Juan Yupanqui stared at a pile of mattresses, still wrapped in the plastic they came in when he bought them nearly a year ago. He wondered out loud if they would ever do more than gather dust.
The mattresses were stacked in one of the round, thatched-roof guesthouses Yupanqui built last year on his homestead in Patacancha, a small village nestled more than 11,000 feet above sea level near the colonial city of Cusco, in Peru’s southern Andes. With their small windows and rustic furniture, the cabins were erected to expand his family’s experiential tourism business.
Tourist arrivals started to pick up in 2019 after Yupanqui had worked on the property for years, with an average of five groups a month coming to spend a day or two learning how to herd alpacas; weave the colorful red ponchos that are a community trademark; and dance a quellwa tusuy, a festive step that means “dancing bird” in Quechua, the local language.
Yupanqui decided to upgrade his guesthouses after a brisk start to 2020. Then everything came to a screeching halt in March as Peru imposed a harsh lockdown in response to the COVID-19 pandemic. The French and U.S. tourists he expected that month cancelled, and his cabins have sat empty since then.
Agriculture remains the cornerstone of life in Patacancha and similar hamlets high in the Andean valleys outside of Cusco, but it is tourism that generates cash flow. For now, the visitors have stopped arriving. Yupanqui and thousands of others who worked in the multi-layered tourism industry in the region around Machu Picchu are wondering how long they will be able hold out before tourist dollars and euros return.
A tourism industry in crisis
“Tourism gave us money. Today, we have food, but we don’t have any money,” said Yupanqui, posing for a photo with a lamb, something his visitors used to do. “I get more concerned each day, because we don’t know when this is going to end.”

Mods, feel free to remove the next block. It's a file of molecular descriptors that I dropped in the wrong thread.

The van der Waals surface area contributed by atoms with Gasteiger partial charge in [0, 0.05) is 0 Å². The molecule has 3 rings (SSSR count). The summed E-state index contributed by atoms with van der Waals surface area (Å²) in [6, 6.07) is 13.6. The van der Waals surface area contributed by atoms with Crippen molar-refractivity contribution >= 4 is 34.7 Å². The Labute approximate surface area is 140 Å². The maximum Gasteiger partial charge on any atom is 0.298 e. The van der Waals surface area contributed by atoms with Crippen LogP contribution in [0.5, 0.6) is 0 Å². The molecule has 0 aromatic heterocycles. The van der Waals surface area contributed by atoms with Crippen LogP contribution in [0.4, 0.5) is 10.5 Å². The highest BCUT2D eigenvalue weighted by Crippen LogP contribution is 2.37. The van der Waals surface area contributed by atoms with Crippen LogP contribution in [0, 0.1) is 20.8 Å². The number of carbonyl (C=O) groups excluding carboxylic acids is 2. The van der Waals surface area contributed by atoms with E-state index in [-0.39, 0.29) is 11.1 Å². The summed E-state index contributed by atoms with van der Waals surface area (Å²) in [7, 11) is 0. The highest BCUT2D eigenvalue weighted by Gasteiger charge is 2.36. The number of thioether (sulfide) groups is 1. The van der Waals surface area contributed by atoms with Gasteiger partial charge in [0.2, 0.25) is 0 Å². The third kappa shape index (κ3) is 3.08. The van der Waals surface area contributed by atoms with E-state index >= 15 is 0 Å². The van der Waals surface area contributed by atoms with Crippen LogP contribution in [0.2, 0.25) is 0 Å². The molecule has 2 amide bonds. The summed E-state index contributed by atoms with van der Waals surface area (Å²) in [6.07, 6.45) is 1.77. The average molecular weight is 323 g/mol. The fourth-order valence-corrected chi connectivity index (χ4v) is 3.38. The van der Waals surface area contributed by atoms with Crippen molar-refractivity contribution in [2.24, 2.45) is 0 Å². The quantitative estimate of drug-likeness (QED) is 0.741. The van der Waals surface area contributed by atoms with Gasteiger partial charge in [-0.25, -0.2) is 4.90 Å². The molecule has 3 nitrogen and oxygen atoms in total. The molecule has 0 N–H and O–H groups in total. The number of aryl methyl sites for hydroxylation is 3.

Besides homestay tourism, many of the men in Patacancha earn cash working as porters or cooks for adventurers hiking the Inca Trail, the ancient route that leads to Machu Picchu. Yupanqui, 44, did this for 18 years. Women in the community weave ponchos and other textile crafts sold in local markets.
The Yupanquis and other Patacancha families are getting through the pandemic financial crisis by selling alpaca yarn and chuño, naturally freeze-dried potatoes, to traders. They raise animals for food, though this is not possible for many of the thousands of people who worked in tourism around Cusco.
Eliana Miranda, director of the Cusco government’s tourism bureau, said 92 percent of people employed in the industry—from hotel receptionists to sidewalk souvenir sellers—had lost their jobs as of August, when Cusco entered into a second lockdown.
“We have had problems in the past, but nothing as devastating to the industry as COVID-19,” she said.